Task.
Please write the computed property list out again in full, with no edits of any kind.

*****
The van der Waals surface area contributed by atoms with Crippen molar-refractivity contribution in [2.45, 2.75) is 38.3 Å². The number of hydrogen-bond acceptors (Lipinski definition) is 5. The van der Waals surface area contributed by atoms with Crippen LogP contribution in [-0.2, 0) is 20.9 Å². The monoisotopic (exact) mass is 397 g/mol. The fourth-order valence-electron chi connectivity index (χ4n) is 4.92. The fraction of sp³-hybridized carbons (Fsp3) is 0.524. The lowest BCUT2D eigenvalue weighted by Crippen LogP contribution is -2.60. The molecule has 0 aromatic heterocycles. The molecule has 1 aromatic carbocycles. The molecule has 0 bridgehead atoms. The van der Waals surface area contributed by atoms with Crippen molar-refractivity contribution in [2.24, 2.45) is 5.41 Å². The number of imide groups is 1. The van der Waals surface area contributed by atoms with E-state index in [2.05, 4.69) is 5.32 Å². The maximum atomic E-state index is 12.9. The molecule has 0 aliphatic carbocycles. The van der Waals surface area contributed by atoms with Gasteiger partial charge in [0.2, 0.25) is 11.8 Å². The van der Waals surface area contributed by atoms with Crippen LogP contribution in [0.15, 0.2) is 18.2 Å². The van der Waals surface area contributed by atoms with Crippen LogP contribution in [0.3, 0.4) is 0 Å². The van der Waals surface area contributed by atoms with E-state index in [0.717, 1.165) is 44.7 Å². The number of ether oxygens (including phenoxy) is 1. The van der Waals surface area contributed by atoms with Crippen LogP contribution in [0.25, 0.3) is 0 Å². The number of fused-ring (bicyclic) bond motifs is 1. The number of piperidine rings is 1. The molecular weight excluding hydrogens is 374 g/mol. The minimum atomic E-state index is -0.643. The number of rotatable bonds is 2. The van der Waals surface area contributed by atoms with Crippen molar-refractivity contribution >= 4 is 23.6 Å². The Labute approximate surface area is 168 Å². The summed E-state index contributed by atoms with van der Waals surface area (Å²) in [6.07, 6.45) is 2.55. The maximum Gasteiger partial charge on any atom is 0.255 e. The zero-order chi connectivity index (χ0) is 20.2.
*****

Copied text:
The van der Waals surface area contributed by atoms with Crippen molar-refractivity contribution in [2.45, 2.75) is 38.3 Å². The number of hydrogen-bond acceptors (Lipinski definition) is 5. The van der Waals surface area contributed by atoms with Crippen LogP contribution in [-0.2, 0) is 20.9 Å². The monoisotopic (exact) mass is 397 g/mol. The fourth-order valence-electron chi connectivity index (χ4n) is 4.92. The fraction of sp³-hybridized carbons (Fsp3) is 0.524. The lowest BCUT2D eigenvalue weighted by Crippen LogP contribution is -2.60. The molecule has 0 aromatic heterocycles. The molecule has 1 aromatic carbocycles. The molecule has 0 bridgehead atoms. The van der Waals surface area contributed by atoms with Crippen molar-refractivity contribution in [2.24, 2.45) is 5.41 Å². The number of imide groups is 1. The van der Waals surface area contributed by atoms with E-state index in [2.05, 4.69) is 5.32 Å². The maximum atomic E-state index is 12.9. The molecule has 0 aliphatic carbocycles. The van der Waals surface area contributed by atoms with Gasteiger partial charge in [0.2, 0.25) is 11.8 Å². The van der Waals surface area contributed by atoms with Crippen LogP contribution in [0.15, 0.2) is 18.2 Å². The van der Waals surface area contributed by atoms with Crippen LogP contribution in [0.3, 0.4) is 0 Å². The van der Waals surface area contributed by atoms with E-state index in [0.717, 1.165) is 44.7 Å². The number of ether oxygens (including phenoxy) is 1. The van der Waals surface area contributed by atoms with Crippen LogP contribution in [0.25, 0.3) is 0 Å². The number of fused-ring (bicyclic) bond motifs is 1. The number of piperidine rings is 1. The molecular weight excluding hydrogens is 374 g/mol. The minimum atomic E-state index is -0.643. The number of rotatable bonds is 2. The van der Waals surface area contributed by atoms with Crippen molar-refractivity contribution >= 4 is 23.6 Å². The Labute approximate surface area is 168 Å². The summed E-state index contributed by atoms with van der Waals surface area (Å²) in [6.07, 6.45) is 2.55. The maximum Gasteiger partial charge on any atom is 0.255 e. The zero-order chi connectivity index (χ0) is 20.2.